I’ve found that you can’t put a lot of weight in these tests. For a truly accurate T measurement, your blood should be drawn first thing when you wake up, three times and hour for two hours (a total of six draws). The average should then be computed.
It’s not uncommon for weight lifters to have lower T. Actually, it’s not uncommon for participants in any demanding sport to have lower T values. If you’re overtrained, or nearly to that point, your T will drop significantly.
I didn’t see your age, but anything below 500 is “low.” What’s more important than your total T level, however, is your free T. While your value is still in the normal range, it may be low for your age. They need to come up with a more specific range, specific to age, because as it stands now, the range includes levels for old men too. So while you may have a normal result, as per the lab’s normal range, it may be low relative to your age group.
My endocrinologist said the best T level indicator is the bioavailable T result. Also, your luteinizing hormone and prolactin levels are important too (at least for diagnostic data).
As far as exhibiting symptoms, there are lots of things that can make you melancholy, sleepy, low sex drive, etc. A good place to start is diet and nutrition. Make sure you’re getting plenty of vitamin D, zinc, magnesium, selenium, and cholesterol/saturated fat. Get plenty of vegetables and fruit (low glycemic). Wild caught oytsers get your linguini rock solid in a hurry (full of zinc and cholesterol). You could also have developed sensitivity to something in your diet if you’re eating a particular food too often. Food allergies can make you feel tired. Get plenty of sleep, and avoid sugar. I’m sure you’re aware of sleep’s importance, and you’ve probably heard sugar is bad for you. But it does take a toll on T values.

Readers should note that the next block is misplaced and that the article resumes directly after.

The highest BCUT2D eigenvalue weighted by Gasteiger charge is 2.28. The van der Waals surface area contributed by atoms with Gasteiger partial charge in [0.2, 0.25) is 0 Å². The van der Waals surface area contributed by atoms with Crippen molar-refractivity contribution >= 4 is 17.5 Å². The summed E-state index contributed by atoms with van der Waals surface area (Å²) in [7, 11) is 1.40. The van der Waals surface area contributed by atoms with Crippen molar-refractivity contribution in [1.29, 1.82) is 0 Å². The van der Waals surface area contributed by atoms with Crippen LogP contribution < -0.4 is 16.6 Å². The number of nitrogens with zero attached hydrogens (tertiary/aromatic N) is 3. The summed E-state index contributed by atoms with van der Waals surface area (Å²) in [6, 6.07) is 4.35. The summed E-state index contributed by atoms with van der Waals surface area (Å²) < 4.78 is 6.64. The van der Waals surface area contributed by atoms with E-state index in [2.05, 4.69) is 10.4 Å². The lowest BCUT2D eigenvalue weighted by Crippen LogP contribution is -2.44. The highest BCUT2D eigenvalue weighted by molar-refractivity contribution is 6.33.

Hope that helps[/quote]
ive never heard this about the blood draw 3x/hr for two hours. where did you get this from?